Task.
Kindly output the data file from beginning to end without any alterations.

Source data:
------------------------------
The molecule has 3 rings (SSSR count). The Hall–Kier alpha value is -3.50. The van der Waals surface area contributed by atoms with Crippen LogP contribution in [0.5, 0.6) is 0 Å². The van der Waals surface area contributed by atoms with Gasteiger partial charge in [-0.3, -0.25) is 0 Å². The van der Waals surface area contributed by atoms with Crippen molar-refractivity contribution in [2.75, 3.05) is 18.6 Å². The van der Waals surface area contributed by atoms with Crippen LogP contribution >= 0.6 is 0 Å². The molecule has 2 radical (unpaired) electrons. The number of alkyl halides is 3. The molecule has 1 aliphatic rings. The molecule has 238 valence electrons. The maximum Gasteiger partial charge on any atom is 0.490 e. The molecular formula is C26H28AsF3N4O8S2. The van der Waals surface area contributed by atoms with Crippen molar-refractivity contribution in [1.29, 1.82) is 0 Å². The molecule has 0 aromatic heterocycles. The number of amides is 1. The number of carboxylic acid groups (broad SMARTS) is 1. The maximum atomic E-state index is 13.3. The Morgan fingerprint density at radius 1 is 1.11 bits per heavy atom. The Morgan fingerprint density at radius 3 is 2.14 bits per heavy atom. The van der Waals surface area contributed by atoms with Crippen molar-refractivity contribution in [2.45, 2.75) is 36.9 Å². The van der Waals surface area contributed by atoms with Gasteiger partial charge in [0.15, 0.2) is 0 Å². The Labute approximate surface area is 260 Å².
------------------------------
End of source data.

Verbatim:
The molecule has 3 rings (SSSR count). The Hall–Kier alpha value is -3.50. The van der Waals surface area contributed by atoms with Crippen LogP contribution in [0.5, 0.6) is 0 Å². The van der Waals surface area contributed by atoms with Gasteiger partial charge in [-0.3, -0.25) is 0 Å². The van der Waals surface area contributed by atoms with Crippen molar-refractivity contribution in [2.75, 3.05) is 18.6 Å². The van der Waals surface area contributed by atoms with Crippen LogP contribution >= 0.6 is 0 Å². The molecule has 2 radical (unpaired) electrons. The number of alkyl halides is 3. The molecule has 1 aliphatic rings. The molecule has 238 valence electrons. The maximum Gasteiger partial charge on any atom is 0.490 e. The molecular formula is C26H28AsF3N4O8S2. The van der Waals surface area contributed by atoms with Crippen molar-refractivity contribution in [1.29, 1.82) is 0 Å². The molecule has 0 aromatic heterocycles. The number of amides is 1. The number of carboxylic acid groups (broad SMARTS) is 1. The maximum atomic E-state index is 13.3. The Morgan fingerprint density at radius 1 is 1.11 bits per heavy atom. The Morgan fingerprint density at radius 3 is 2.14 bits per heavy atom. The van der Waals surface area contributed by atoms with Crippen molar-refractivity contribution in [2.45, 2.75) is 36.9 Å². The van der Waals surface area contributed by atoms with Gasteiger partial charge in [0.15, 0.2) is 0 Å². The Labute approximate surface area is 260 Å².